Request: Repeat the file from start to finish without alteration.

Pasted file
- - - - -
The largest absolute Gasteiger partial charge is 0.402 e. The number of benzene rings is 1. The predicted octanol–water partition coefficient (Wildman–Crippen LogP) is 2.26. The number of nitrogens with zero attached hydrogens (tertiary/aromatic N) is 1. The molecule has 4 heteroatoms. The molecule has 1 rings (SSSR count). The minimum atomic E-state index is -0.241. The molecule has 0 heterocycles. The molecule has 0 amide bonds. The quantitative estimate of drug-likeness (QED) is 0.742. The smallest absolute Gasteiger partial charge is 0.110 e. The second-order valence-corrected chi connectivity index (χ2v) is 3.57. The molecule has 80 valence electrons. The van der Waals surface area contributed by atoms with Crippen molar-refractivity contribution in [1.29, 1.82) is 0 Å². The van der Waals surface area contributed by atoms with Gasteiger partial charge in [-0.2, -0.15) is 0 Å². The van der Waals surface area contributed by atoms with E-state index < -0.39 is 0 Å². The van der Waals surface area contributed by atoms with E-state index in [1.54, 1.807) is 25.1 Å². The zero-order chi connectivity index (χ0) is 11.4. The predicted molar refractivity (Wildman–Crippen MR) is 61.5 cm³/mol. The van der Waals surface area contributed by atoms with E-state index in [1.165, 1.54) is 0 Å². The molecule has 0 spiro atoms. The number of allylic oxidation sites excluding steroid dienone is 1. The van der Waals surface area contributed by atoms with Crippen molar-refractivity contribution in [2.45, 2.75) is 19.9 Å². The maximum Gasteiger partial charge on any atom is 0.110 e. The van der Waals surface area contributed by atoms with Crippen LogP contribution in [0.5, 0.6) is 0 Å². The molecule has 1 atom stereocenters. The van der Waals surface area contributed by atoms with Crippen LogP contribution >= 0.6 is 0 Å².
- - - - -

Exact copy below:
The largest absolute Gasteiger partial charge is 0.402 e. The number of benzene rings is 1. The predicted octanol–water partition coefficient (Wildman–Crippen LogP) is 2.26. The number of nitrogens with zero attached hydrogens (tertiary/aromatic N) is 1. The molecule has 4 heteroatoms. The molecule has 1 rings (SSSR count). The minimum atomic E-state index is -0.241. The molecule has 0 heterocycles. The molecule has 0 amide bonds. The quantitative estimate of drug-likeness (QED) is 0.742. The smallest absolute Gasteiger partial charge is 0.110 e. The second-order valence-corrected chi connectivity index (χ2v) is 3.57. The molecule has 80 valence electrons. The van der Waals surface area contributed by atoms with Crippen molar-refractivity contribution in [1.29, 1.82) is 0 Å². The van der Waals surface area contributed by atoms with Gasteiger partial charge in [-0.2, -0.15) is 0 Å². The van der Waals surface area contributed by atoms with E-state index < -0.39 is 0 Å². The van der Waals surface area contributed by atoms with E-state index in [1.54, 1.807) is 25.1 Å². The zero-order chi connectivity index (χ0) is 11.4. The predicted molar refractivity (Wildman–Crippen MR) is 61.5 cm³/mol. The van der Waals surface area contributed by atoms with E-state index in [1.165, 1.54) is 0 Å². The molecule has 0 spiro atoms. The number of allylic oxidation sites excluding steroid dienone is 1. The van der Waals surface area contributed by atoms with Crippen molar-refractivity contribution in [2.45, 2.75) is 19.9 Å². The maximum Gasteiger partial charge on any atom is 0.110 e. The van der Waals surface area contributed by atoms with Crippen LogP contribution in [0.5, 0.6) is 0 Å². The molecule has 1 atom stereocenters. The van der Waals surface area contributed by atoms with Crippen LogP contribution >= 0.6 is 0 Å².